5. Communication in online therapy.

  • To have a thorough knowledge of communicating using written text and be able to draw on this knowledge in practice.
  • To have an in-depth ability to communicate using audio-visual technology.

6. Text-Based Communication and Creativity in online therapy.

  • To have a thorough understanding of the impact of the use of asynchronous and synchronous text-based communication.
  • To be able to use creativity within online therapy.

 

7. Managing Risk and Safeguarding Issues presenting during online 

  • Demonstrate knowledge of risk indicators when visual cues are not present.
  • Make effective use of risk assessment measures when practicing online therapy and be able to continually assess risk throughout.
  • Have a thorough knowledge of, and be able to articulate, ways of working with suicidal clients/patients.
  • Manage work with clients/patients at risk, including additional support.
  • Develop internal and external strategies for managing impact of risk on self.

 

 8. Providing online therapy across International and State boundaries.

  • Take account of the legal and professional  issues and insurance consequences of working across international and state jurisdictions, including the implications for the online therapeutic contract.
  • Appreciate social, cultural, linguistic and temporal consequences on the therapeutic relationship, of providing online therapy internationally.
  • Consider the effects of providing online therapy internationally or inter-State, on issues of risk and safeguarding
  • Consider and assess social, legal, privacy and internet-security risks to a client/patient when providing online therapy internationally and know how to research such risks.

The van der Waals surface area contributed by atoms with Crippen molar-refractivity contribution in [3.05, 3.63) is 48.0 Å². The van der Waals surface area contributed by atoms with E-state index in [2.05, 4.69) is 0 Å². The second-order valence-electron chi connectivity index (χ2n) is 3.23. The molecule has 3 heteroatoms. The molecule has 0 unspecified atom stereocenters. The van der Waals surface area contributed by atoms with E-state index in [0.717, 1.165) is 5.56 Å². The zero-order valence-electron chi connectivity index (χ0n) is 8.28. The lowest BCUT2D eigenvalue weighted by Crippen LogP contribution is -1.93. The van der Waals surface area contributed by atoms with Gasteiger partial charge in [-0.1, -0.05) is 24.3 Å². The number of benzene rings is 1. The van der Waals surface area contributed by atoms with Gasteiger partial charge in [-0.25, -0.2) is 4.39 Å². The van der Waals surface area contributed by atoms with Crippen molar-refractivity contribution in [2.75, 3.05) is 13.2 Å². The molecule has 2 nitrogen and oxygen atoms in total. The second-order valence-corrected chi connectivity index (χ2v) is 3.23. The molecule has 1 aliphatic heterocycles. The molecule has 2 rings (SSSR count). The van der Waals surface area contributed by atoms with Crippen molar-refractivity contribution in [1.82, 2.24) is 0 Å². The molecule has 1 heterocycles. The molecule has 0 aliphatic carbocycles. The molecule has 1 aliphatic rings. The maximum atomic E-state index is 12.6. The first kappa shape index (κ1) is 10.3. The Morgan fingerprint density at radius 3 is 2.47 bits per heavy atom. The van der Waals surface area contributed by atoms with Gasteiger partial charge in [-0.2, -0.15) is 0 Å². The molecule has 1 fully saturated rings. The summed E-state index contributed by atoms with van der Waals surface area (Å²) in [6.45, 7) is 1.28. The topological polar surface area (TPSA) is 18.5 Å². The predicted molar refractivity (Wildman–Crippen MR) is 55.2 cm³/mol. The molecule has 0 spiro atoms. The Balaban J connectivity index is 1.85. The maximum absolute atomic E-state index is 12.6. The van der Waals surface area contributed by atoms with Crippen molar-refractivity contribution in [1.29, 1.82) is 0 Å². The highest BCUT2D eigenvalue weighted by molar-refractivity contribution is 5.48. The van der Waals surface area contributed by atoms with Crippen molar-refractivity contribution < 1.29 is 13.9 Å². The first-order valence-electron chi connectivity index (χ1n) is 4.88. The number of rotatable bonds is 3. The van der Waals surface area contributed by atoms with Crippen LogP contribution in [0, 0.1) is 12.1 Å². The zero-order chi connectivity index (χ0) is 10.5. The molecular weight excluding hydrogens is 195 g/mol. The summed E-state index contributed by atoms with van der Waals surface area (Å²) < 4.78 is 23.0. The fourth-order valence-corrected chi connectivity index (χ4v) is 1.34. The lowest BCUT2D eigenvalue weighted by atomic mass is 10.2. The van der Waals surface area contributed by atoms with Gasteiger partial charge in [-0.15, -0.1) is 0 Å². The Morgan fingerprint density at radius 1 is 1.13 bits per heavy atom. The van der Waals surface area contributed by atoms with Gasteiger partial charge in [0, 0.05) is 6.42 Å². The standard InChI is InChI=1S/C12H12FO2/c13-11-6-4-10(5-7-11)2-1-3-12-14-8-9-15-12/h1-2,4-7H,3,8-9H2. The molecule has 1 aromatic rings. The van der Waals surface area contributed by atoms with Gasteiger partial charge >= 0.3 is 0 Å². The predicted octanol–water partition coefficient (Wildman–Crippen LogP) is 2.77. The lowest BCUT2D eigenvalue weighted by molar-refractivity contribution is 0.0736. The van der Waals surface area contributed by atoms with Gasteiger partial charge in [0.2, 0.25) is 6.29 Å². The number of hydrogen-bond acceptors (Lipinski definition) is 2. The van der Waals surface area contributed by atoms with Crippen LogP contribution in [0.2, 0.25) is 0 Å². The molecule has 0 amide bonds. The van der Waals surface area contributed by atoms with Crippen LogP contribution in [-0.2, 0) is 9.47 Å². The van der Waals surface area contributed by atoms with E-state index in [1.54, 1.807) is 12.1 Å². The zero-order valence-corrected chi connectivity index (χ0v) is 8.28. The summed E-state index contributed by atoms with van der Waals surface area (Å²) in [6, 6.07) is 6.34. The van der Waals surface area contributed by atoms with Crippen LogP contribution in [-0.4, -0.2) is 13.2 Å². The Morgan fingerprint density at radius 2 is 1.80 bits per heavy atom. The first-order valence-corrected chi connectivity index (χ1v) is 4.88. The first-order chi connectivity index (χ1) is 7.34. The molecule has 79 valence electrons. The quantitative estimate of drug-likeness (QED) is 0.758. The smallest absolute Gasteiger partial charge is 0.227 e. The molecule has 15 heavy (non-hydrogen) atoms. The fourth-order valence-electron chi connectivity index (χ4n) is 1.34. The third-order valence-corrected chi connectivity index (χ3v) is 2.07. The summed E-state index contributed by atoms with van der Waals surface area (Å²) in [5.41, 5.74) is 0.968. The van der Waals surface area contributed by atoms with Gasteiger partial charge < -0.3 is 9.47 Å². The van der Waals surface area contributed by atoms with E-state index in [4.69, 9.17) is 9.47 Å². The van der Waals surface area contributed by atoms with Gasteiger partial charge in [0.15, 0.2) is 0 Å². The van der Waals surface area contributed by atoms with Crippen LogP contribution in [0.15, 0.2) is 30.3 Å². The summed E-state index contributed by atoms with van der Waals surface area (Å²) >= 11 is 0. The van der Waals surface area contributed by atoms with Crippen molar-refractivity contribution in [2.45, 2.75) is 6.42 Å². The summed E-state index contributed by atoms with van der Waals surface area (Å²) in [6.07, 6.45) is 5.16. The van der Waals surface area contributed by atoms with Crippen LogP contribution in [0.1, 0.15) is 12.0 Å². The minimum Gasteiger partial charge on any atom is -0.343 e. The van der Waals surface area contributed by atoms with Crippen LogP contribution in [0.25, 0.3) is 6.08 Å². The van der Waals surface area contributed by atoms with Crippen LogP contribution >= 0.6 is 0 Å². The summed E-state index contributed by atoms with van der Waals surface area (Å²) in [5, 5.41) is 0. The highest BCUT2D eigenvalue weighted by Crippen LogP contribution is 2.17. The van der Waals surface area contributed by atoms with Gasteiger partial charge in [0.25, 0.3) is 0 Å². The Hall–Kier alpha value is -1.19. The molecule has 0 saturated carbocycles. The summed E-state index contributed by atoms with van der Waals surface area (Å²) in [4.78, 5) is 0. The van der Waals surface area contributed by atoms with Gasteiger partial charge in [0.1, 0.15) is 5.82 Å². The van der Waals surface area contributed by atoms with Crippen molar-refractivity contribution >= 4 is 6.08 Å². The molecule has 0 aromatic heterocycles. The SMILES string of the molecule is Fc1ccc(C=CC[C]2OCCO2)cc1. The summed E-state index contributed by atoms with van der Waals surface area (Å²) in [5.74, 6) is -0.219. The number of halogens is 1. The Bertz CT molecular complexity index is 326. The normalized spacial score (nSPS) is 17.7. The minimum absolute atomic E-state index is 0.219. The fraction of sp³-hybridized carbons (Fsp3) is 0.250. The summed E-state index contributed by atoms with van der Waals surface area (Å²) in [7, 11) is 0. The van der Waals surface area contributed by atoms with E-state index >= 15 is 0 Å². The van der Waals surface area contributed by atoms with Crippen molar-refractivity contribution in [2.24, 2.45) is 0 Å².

9. Endings and Supervision in online therapy.

  • Manage ending a relationship with clients when providing online therapy.
  • To be able to evaluate risk when ending online therapy and have knowledge of further resources of support to offer clients.
  • To have knowledge of asynchronous endings and the implications of this for therapeutic practice.
  • To be able to agree the supervision contract relating to online therapy, to include being able to identify the optimal way for the supervisor to access clinical material.
  • Have an ability to reflect on the impact of online therapy on the client/patient and therapist.

 

10.  Data protection governed by GDPR relating to Counselling and Psychotherapy online.

  • To be able to use the Law and Regulations of Data Protection, which includes GDPR, PECR, ePR and Privacy.
  • To be able to manage best practice of cybersecurity to comply with operational and technical measures to protect data.
  • Be aware of risks associated with using digital technology and how this relates to the above.
  • Comply with electronic communications regulations for provision of services to clients/patients.

Adapted from Stokes (2016)

Reference

Stokes, A. (1st February 2016) Telephone and E-Counselling Training Curriculum. A research-based curriculum framework for telephone and e-counselling. BACP Professional Standards.

https://www.bacp.co.uk/media/2046/bacp-telephone-ecounselling-training-curriculum.pdf Last accessed 12-12-19